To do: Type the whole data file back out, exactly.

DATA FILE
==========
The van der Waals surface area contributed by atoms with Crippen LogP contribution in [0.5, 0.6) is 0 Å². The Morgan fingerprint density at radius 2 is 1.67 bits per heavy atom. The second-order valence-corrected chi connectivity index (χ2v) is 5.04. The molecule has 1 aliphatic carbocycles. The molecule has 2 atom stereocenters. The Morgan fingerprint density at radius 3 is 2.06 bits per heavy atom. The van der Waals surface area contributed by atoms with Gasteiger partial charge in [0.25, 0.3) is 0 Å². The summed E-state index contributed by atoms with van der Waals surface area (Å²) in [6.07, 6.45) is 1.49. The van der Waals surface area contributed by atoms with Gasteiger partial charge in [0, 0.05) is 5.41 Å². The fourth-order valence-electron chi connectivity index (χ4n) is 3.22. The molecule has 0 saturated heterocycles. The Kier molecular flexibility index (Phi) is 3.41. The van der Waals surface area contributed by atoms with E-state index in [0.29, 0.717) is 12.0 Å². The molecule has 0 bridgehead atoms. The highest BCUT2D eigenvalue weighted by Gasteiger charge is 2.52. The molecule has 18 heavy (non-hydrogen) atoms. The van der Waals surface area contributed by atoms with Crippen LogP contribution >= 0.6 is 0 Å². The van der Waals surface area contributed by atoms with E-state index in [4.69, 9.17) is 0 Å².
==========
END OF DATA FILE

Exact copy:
The van der Waals surface area contributed by atoms with Crippen LogP contribution in [0.5, 0.6) is 0 Å². The Morgan fingerprint density at radius 2 is 1.67 bits per heavy atom. The second-order valence-corrected chi connectivity index (χ2v) is 5.04. The molecule has 1 aliphatic carbocycles. The molecule has 2 atom stereocenters. The Morgan fingerprint density at radius 3 is 2.06 bits per heavy atom. The van der Waals surface area contributed by atoms with Gasteiger partial charge in [0.25, 0.3) is 0 Å². The summed E-state index contributed by atoms with van der Waals surface area (Å²) in [6.07, 6.45) is 1.49. The van der Waals surface area contributed by atoms with Gasteiger partial charge in [0, 0.05) is 5.41 Å². The fourth-order valence-electron chi connectivity index (χ4n) is 3.22. The molecule has 0 saturated heterocycles. The Kier molecular flexibility index (Phi) is 3.41. The van der Waals surface area contributed by atoms with E-state index in [0.29, 0.717) is 12.0 Å². The molecule has 0 bridgehead atoms. The highest BCUT2D eigenvalue weighted by Gasteiger charge is 2.52. The molecule has 18 heavy (non-hydrogen) atoms. The van der Waals surface area contributed by atoms with Crippen LogP contribution >= 0.6 is 0 Å². The van der Waals surface area contributed by atoms with E-state index in [4.69, 9.17) is 0 Å².